The Cubs made their pick this evening, and they stuck with the plan and took outfielder Albert Almora from Mater Academy in Hialeah Gardens, FL, with the number six pick in the 2012 MLB Amateur Draft. Then with their two compensation picks, they went with pitching, as they hinted they would. They took a pair of right-handers: Pierce Johnson from Missouri State and Paul Blackburn from Heritage High School in Brentwood, CA.
Above is a YouTube video of Almora in action at the plate. It's a good video to get an idea of his swing, but the video of Albert Almora that everyone is talking about was on the MLB Network's Draft Preview Show. MLB.com won't let you embed video, so I put the other one up. But be sure to watch it at the link provided above or as a part of the fanshot that has already been posted. It will give you an idea of Almora's character and dedication. You'll also realize he has the chance to be a special talent on the ball field. Fair warning: your eyes may not be dry by the time you're done watching.
So go watch the video if you haven't done so already. I'll meet you after the jump.
There have been rumors the past week that the Cubs were focused like a laser-beam on Almora and would only take someone else if Almora was already off the board. Cubs Senior Vice-President Jason MacLeod said that Almora was the top player on the Cubs board and while teams always say that, in this case it appears to have been true. The Cubs were presented with a dilemma when Stanford pitcher Mark Appel, considered by some to be the top player in the draft, was still on the board when the Cubs turn came. But Appel didn't appear to be much of a temptation, as the Cubs took Almora and did not look back. Appel eventually fell to Pittsburgh at #8, and he does not appear to be happy about this development.
The Cubs were not alone in their assessment that Almora was the top talent in the draft. Kiley McDaniel of ESPN.com was clear in his belief that if he ran the Astros, he'd make Almora the first pick in the draft. There were rumors that the Astros were considering him before settling on Puerto Rican shortstop Carlos Correa.
Let me clear up a few misconceptions about Almora. First, when some fans hear that Almora is "toolsy," they think that's code for someone who is athletic but has no idea how to play the game. Nothing could be further from the truth. In fact, there was not a high school player in the draft with more experience and more polish than Almora. He's played on Team USA six times. He's been to the showcase events. He is very good at this game.
The other misconception is that when you call him "dedicated" and that he has great "makeup," that he's some sort of David Eckstein-like grinder without a lot of athletic talent but who manages to make plays despite himself. If you've watched the video, you can see that Almora is a good-sized, athletic young man. He has all the tools necessary to be a star in this league.
Now as I said in my preview, Almora's tools don't rate excellent. He doesn't get any 70s or 80s on the scouting scale, although the hit tool might be close to a 70. He's not likely to hit 40 home runs or steal 40 bases, but he might be a 20/20 guy who hits .290. He may not win a gold glove in center field, but he could be just a tick below that.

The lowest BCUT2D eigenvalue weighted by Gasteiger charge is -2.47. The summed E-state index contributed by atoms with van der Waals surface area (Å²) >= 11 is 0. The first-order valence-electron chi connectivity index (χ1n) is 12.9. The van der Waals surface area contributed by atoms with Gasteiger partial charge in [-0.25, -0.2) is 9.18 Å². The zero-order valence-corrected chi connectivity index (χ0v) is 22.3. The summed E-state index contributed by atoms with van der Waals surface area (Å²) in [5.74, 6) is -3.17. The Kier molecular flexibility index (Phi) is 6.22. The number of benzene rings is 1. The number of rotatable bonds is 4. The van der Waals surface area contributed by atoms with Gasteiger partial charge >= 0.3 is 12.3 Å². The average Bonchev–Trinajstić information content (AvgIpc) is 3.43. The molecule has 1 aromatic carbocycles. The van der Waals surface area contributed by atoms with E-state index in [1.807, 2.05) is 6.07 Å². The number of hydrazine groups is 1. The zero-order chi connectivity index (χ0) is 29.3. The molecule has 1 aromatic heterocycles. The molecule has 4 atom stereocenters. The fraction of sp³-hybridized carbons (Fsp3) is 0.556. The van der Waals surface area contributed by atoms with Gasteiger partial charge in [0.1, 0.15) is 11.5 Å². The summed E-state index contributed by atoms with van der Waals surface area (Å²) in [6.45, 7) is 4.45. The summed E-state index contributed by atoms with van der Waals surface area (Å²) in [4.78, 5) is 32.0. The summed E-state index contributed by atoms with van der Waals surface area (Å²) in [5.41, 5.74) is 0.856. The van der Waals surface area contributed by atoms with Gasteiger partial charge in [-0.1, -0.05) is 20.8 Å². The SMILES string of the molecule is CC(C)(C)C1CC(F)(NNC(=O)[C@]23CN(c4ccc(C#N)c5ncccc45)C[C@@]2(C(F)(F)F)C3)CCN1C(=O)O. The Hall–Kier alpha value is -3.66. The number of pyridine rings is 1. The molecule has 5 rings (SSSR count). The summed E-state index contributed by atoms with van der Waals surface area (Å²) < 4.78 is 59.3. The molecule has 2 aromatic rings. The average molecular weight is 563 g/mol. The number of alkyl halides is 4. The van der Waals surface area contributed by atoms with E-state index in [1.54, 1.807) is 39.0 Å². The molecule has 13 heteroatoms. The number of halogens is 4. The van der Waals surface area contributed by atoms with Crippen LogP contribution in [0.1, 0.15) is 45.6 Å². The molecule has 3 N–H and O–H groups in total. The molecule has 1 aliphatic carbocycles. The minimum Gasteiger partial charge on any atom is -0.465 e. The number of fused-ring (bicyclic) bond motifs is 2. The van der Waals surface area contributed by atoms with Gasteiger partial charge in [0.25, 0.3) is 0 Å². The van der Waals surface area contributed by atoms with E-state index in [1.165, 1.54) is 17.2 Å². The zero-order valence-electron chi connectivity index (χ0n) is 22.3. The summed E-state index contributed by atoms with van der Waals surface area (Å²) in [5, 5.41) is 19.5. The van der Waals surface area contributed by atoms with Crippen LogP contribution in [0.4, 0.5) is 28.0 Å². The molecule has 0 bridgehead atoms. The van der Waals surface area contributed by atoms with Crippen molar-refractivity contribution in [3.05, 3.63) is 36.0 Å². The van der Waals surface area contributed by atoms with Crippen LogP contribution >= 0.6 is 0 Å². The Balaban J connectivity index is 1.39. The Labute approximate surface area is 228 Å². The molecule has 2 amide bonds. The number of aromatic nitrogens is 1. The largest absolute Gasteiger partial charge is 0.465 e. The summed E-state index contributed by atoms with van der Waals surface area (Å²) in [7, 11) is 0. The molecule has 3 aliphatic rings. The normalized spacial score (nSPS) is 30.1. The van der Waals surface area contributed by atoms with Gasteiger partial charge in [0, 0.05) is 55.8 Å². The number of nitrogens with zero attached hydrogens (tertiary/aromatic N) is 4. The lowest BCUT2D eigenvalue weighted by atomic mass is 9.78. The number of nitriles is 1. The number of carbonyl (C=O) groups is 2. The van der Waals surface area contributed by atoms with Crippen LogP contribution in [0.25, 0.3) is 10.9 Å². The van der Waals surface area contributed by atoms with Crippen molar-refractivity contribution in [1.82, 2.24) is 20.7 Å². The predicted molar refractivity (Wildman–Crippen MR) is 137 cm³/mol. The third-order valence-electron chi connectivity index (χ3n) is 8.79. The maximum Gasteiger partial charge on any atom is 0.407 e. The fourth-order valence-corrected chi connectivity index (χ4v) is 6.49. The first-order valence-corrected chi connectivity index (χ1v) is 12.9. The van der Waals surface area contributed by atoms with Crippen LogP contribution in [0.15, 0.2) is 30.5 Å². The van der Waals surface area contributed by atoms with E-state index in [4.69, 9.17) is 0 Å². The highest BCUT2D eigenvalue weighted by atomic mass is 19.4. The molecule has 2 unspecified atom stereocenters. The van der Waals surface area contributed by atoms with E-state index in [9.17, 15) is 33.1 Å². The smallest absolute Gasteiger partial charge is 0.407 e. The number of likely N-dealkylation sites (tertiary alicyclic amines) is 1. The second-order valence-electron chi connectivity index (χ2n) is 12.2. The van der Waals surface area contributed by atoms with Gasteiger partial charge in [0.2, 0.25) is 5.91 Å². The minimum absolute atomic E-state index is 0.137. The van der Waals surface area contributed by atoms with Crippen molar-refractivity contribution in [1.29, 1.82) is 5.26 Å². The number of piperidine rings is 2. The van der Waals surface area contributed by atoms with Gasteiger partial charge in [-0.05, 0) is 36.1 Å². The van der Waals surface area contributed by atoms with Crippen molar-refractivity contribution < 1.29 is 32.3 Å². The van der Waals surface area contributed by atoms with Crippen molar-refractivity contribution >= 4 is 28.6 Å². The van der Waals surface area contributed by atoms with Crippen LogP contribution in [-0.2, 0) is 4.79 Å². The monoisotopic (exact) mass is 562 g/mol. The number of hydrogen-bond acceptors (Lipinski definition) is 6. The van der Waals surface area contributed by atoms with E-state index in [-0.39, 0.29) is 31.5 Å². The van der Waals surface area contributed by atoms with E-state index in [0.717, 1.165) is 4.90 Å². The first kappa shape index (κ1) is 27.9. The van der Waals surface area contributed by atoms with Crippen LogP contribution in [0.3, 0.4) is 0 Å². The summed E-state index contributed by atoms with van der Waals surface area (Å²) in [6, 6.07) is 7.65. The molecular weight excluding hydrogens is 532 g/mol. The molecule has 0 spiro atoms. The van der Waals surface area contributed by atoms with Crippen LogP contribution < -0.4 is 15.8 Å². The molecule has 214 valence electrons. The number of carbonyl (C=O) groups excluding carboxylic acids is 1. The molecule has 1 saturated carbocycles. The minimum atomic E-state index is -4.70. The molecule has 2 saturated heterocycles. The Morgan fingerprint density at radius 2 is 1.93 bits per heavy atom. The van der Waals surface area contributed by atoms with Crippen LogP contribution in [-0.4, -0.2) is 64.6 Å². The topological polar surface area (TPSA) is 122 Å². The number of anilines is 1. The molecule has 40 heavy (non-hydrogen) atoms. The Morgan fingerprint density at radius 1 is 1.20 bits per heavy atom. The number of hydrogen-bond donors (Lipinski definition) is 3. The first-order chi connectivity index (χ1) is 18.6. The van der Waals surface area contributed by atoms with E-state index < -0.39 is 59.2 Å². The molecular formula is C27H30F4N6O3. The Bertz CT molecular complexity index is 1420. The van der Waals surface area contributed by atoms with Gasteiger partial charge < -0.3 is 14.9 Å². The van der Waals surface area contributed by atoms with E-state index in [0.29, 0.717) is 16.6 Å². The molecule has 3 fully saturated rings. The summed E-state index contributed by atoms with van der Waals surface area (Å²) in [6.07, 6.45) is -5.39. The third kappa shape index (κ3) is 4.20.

Does this mean that Almora is a can't-miss prospect? Hardly. He's a good bet, but there is always risk, especially with a high school player. He could get injured. He might not be able to hit a major league slider. You never know. But I do know that if Almora doesn't become an impact player in the majors, it won't be from lack of trying. As you can tell from the MLB video, this is a special kid. He's a natural leader and is the type of guy you want in your clubhouse.
Turning to the pitcher, Missouri State's Pierce Johnson is a 6'3", 180, right-hander that has the stuff to be a number three starter in the majors. He combines a 92-93 mph fastball with a power curve around 80 mph and a hard changeup. He's even got a 86-87 mph cutter that has a lot of promise. He was heading for a mid-first round selection when he had a forearm strain that caused him to miss part of the year. He did come back fine by the end of the season and is considered healthy and ready to go as of now. But this wasn't the first time he's missed time with a forearm strain, and some scouts think that his delivery is just asking for an injury. If he can stay healthy, he could be a steal at #43. But if there were no questions about his health, he would have been long gone by the time the Cubs picked.
The second pitcher, taken with the #56 pick is Paul Blackburn, a 6'2", 180, right-hander with a smooth and advanced delivery for a high school kid. He can throw 90-92 mph now and many scouts believe he could add two to three mph to his fastball as he matures. He has great poise and feel for pitching for someone so young. Blackburn's curveball is also pretty advanced for a high school and while his changeup is raw, it does show promise, giving him potentially three pitches.
Blackburn is considered a "tough sign" because he was thought to have a pretty strong commitment to Arizona State. But tonight he got on Twitter and said that he was "Happy to be part of the Cubs family" and chatting with Shawon Dunston Jr. about how he was looking forward to being his teammate. In a story in the San Jose Mercury-News, he sounded like he wanted to sign. So maybe the Cubs know something everyone else doesn't. Or maybe he's just saying all the right things in case the Cubs give him enough money to forgo college. We'll just have to wait and see.
Remember, the fun continues this morning at 11 am with round 2.